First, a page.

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My Family of Warriors

blog pic 06-01-17

I come from a long line of warriors.

Doesn’t look like it on the surface, I suppose, when you see us at a family gathering, asking our kids to bring us another glass of tea, and taking the first eight steps after getting out of the chair to stand fully erect. Some of us having to stop halfway to our car to rest a moment before continuing.

But look deeper, and you’ll see it.

Standing under the old, oak tree is my Uncle Jim. He fought in Vietnam, his company getting ambushed nearly every night. He still has nightmares about it, I hear.

Once, when Uncle Jim and his company were marching through the jungle, he suddenly got a rock in his combat boot, and had to stop and get it out. When his buddy behind him asked if he should wait on him, Jim told him to go ahead, and that he’d be along directly.

A ways down the path his buddy stepped on a landmine.

There wasn’t even enough of him to send home to his relatives for a proper burial. Creepy part is, my Grandma Stroud (RIP) sat bolt upright in bed one night, and felt prompted to pray for Uncle Jim. When he came home, he and Grandma compared notes, and her prayer went up to Heaven the exact same time Jim’s buddy took his place in eternity. He should’ve died a hundred times over, but the Lord had other plans.

He’s tough as nails, yet he weeps when patriotic songs are played. I’ve heard my Aunt Sue—his wife—say he has a hard time giving his Christian testimony because he gets choked up. He loves his God, his family and his country, and would go to war again to protect them if he was asked.

Sitting on the back porch, holding his walking cane on his lap, is my Uncle Bill. He was in ‘Nam a couple years after Jim. His battle experience wasn’t quite as rough, but life has a way of evening things out, I guess.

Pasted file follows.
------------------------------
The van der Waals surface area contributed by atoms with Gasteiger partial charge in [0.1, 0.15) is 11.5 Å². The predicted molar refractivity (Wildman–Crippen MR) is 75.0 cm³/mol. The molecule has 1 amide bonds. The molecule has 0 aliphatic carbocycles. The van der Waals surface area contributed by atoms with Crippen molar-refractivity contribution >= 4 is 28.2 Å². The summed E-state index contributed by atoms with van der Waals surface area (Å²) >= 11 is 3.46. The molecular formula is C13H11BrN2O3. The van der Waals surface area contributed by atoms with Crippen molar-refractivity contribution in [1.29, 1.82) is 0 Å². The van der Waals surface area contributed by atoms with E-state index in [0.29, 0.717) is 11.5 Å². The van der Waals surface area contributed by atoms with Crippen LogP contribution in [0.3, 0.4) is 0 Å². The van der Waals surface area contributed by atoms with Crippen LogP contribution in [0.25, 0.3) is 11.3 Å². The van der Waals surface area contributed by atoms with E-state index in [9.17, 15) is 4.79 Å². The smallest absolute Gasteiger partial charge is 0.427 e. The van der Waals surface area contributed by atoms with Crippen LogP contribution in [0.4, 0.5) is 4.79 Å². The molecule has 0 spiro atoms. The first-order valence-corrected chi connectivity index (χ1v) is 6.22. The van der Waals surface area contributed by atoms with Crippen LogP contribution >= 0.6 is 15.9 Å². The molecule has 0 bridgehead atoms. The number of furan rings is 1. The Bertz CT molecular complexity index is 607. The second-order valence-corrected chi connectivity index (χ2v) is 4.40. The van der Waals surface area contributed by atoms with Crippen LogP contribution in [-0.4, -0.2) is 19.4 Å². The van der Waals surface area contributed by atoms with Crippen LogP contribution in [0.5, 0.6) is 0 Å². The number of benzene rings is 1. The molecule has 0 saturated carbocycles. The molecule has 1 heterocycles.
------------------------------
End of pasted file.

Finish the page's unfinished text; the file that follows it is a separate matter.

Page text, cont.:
He battled cancer and won, but is now taking treatments again.

Funny thing is, he never complains to the family. You ask him how he’s doing, and he just smiles and says, “Oh, pretty good, how ‘bout you, Rob?

He’s also fought his way through back surgeries, and chronic pain in his back, hips and legs, forcing him into early retirement.

But he’s got nothing but love for ya. He has a heart of gold.

The big guy sitting at the patio table, with his two walking canes, is my Uncle Aaron. He’s only a couple years older than me, so we’re more like cousins or brothers than uncle and nephew.

He was a raging alcoholic and drug addict for years. I mean, this dude was hardcore, and must’ve totaled 15 vehicles before he finally settled down. The amount of chemicals the man ingested would’ve killed anyone else, yet here he sits. Laughing, talking about how much he loves to play the bass guitar in his church worship band. How proud he is God is using him in an outreach ministry to help the poor in his community.

Now he rages against the darkness, against poverty, against pain, in the name of God.